Any driver-related incident would fall to Transport Canberra to enforce, as was the case recently when an Uber driver had to slam on the brakes to avoid a near-miss with a light rail driver who belted through the intersection against the lights.
That incident was captured by a dash cam video and the light rail driver suspended by Canberra Metro Operations.
Hefty penalties also exist for any rail service operator who fails to keep up-to-date records relating to the driver, the driver’s instructor and the driver’s assessor.
Failing to keep records on any of the three - driver, instructor or assessor - carries a 10-unit penalty and a $360 fine for each instance.
Obligations also fall on the light rail operator to fulfil certain obligations for the public or face a potential penalty.
Not displaying a sign to show that the people in the carriages and at the light rail stops that they are under surveillance is an offence, as is failing to return lost property or not holding lost property for a reasonable time.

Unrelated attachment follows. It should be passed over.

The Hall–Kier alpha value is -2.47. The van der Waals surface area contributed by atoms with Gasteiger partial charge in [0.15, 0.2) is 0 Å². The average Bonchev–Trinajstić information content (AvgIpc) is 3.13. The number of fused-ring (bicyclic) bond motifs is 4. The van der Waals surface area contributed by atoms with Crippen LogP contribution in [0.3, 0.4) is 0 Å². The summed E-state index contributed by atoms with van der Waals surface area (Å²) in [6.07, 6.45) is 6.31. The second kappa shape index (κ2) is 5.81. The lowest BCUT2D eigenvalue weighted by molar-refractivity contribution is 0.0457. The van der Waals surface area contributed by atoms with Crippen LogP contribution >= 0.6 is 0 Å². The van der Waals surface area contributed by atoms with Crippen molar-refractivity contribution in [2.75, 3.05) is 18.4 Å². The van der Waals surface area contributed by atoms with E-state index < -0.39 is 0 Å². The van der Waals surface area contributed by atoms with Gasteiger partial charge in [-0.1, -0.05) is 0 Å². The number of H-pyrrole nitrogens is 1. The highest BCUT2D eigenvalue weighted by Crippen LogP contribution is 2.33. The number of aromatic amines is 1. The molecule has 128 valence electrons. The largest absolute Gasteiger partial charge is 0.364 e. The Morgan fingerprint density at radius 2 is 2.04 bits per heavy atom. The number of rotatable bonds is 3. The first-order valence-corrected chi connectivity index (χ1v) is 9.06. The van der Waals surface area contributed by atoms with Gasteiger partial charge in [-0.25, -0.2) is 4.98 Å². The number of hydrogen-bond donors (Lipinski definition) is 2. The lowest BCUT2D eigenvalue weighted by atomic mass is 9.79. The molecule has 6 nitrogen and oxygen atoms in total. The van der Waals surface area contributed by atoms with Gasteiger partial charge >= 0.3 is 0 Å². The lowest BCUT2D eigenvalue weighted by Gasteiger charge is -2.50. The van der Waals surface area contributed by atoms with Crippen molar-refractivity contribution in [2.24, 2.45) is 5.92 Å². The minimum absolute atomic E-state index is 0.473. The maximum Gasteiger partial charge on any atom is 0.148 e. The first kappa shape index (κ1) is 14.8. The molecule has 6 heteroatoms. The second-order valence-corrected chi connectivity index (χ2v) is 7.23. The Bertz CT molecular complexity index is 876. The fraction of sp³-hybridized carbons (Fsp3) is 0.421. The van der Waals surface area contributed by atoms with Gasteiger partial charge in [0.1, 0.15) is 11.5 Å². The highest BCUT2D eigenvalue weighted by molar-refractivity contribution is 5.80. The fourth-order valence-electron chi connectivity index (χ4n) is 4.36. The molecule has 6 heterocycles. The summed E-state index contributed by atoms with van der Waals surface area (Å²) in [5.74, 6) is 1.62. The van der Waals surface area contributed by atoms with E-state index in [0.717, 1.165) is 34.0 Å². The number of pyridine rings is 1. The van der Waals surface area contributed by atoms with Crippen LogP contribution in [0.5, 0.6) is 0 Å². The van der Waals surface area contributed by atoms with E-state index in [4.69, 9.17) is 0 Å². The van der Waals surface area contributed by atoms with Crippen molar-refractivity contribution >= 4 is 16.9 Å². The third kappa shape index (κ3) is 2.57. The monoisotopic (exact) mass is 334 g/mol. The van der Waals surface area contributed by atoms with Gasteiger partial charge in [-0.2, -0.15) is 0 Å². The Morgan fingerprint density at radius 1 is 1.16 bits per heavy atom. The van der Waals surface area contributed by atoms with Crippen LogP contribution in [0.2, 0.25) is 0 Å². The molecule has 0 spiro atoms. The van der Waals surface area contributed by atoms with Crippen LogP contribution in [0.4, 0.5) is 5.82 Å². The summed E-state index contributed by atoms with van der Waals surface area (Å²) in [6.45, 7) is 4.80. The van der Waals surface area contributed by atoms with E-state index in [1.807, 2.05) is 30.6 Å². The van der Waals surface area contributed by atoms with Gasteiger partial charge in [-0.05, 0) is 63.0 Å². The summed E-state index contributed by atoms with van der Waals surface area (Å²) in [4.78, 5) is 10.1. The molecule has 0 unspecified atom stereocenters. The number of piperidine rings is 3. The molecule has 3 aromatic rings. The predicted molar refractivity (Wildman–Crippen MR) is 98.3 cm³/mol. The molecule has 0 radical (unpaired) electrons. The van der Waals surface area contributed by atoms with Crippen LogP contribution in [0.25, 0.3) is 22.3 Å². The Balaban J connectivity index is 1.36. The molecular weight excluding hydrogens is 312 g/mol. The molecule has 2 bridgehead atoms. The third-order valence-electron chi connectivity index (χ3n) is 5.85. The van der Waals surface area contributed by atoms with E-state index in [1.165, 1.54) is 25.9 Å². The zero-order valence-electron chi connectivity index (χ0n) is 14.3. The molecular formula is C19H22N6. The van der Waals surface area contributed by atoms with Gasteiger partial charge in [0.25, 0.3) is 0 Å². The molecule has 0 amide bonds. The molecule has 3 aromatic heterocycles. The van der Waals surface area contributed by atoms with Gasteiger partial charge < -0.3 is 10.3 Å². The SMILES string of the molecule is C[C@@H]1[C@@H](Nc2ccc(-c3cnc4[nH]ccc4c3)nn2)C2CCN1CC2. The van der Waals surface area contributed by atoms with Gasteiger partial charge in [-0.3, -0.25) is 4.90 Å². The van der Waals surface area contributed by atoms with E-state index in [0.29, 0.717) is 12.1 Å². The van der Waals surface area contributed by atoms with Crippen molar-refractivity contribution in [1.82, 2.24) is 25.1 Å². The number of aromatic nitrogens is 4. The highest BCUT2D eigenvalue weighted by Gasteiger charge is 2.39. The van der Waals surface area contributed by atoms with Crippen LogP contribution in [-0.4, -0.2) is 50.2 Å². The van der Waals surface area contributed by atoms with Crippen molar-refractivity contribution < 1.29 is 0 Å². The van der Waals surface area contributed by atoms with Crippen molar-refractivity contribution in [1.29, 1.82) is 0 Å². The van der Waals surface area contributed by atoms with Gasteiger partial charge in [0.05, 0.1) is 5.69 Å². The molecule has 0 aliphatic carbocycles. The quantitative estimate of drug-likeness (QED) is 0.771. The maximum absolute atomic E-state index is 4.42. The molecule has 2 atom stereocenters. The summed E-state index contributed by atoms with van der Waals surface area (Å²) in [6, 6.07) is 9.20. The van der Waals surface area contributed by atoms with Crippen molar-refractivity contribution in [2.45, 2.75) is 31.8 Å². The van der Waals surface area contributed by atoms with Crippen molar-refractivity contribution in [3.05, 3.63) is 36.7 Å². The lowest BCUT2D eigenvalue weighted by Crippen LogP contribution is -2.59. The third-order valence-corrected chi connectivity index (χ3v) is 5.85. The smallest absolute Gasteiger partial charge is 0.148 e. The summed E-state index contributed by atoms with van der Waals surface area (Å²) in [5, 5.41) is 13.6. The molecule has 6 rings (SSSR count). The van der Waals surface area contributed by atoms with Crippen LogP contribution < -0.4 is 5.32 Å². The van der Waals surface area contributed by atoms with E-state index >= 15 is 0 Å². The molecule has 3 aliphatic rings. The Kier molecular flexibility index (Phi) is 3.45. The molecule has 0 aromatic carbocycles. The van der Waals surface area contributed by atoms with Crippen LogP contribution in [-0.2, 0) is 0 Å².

If your ticket looks like the dog ate it, then that’s a potential offence too.
Travelling on light rail with a defaced/damaged/changed ticket carries a penalty of 5 penalty units. If you’re under 18, the fine is $75 and if you're an adult, it rises to $181.
Related Article Emergency services at the scene of a collision between a tram and a pedestrian in Canberra on Saturday morning. Man hit by Canberra tram while walking through intersection
Related Article. Readers were divided over whether the government should start constructing Stage 2 of the light rail. Light rail near-miss under investigation.